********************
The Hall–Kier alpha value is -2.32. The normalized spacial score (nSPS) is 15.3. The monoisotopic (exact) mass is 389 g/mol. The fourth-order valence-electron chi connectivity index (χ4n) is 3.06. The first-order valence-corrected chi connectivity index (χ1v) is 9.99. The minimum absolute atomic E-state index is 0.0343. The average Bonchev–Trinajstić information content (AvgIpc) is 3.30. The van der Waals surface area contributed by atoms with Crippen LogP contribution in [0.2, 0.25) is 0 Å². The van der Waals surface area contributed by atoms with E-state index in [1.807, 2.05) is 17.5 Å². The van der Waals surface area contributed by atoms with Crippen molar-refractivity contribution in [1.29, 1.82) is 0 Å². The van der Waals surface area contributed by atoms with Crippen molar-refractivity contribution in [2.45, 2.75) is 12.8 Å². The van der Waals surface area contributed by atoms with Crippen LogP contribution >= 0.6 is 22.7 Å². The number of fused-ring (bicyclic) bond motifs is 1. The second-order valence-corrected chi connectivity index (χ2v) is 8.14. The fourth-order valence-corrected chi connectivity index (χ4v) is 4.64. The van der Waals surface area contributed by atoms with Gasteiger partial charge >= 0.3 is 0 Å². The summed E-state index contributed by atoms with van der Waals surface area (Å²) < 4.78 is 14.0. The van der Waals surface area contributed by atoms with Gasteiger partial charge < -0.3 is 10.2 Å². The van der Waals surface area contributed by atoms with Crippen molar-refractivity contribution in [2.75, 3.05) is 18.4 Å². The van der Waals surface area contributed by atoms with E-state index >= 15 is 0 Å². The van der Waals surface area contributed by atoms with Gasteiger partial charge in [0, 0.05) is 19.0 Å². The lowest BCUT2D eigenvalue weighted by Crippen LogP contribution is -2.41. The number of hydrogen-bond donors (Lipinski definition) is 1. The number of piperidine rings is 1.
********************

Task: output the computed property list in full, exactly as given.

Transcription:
The Hall–Kier alpha value is -2.32. The normalized spacial score (nSPS) is 15.3. The monoisotopic (exact) mass is 389 g/mol. The fourth-order valence-electron chi connectivity index (χ4n) is 3.06. The first-order valence-corrected chi connectivity index (χ1v) is 9.99. The minimum absolute atomic E-state index is 0.0343. The average Bonchev–Trinajstić information content (AvgIpc) is 3.30. The van der Waals surface area contributed by atoms with Crippen LogP contribution in [0.2, 0.25) is 0 Å². The van der Waals surface area contributed by atoms with E-state index in [1.807, 2.05) is 17.5 Å². The van der Waals surface area contributed by atoms with Crippen molar-refractivity contribution in [1.29, 1.82) is 0 Å². The van der Waals surface area contributed by atoms with Crippen molar-refractivity contribution in [2.45, 2.75) is 12.8 Å². The van der Waals surface area contributed by atoms with Crippen LogP contribution >= 0.6 is 22.7 Å². The number of fused-ring (bicyclic) bond motifs is 1. The second-order valence-corrected chi connectivity index (χ2v) is 8.14. The fourth-order valence-corrected chi connectivity index (χ4v) is 4.64. The van der Waals surface area contributed by atoms with Gasteiger partial charge >= 0.3 is 0 Å². The summed E-state index contributed by atoms with van der Waals surface area (Å²) < 4.78 is 14.0. The van der Waals surface area contributed by atoms with Gasteiger partial charge < -0.3 is 10.2 Å². The van der Waals surface area contributed by atoms with Crippen molar-refractivity contribution in [2.75, 3.05) is 18.4 Å². The van der Waals surface area contributed by atoms with E-state index >= 15 is 0 Å². The van der Waals surface area contributed by atoms with Gasteiger partial charge in [0, 0.05) is 19.0 Å². The lowest BCUT2D eigenvalue weighted by Crippen LogP contribution is -2.41. The number of hydrogen-bond donors (Lipinski definition) is 1. The number of piperidine rings is 1.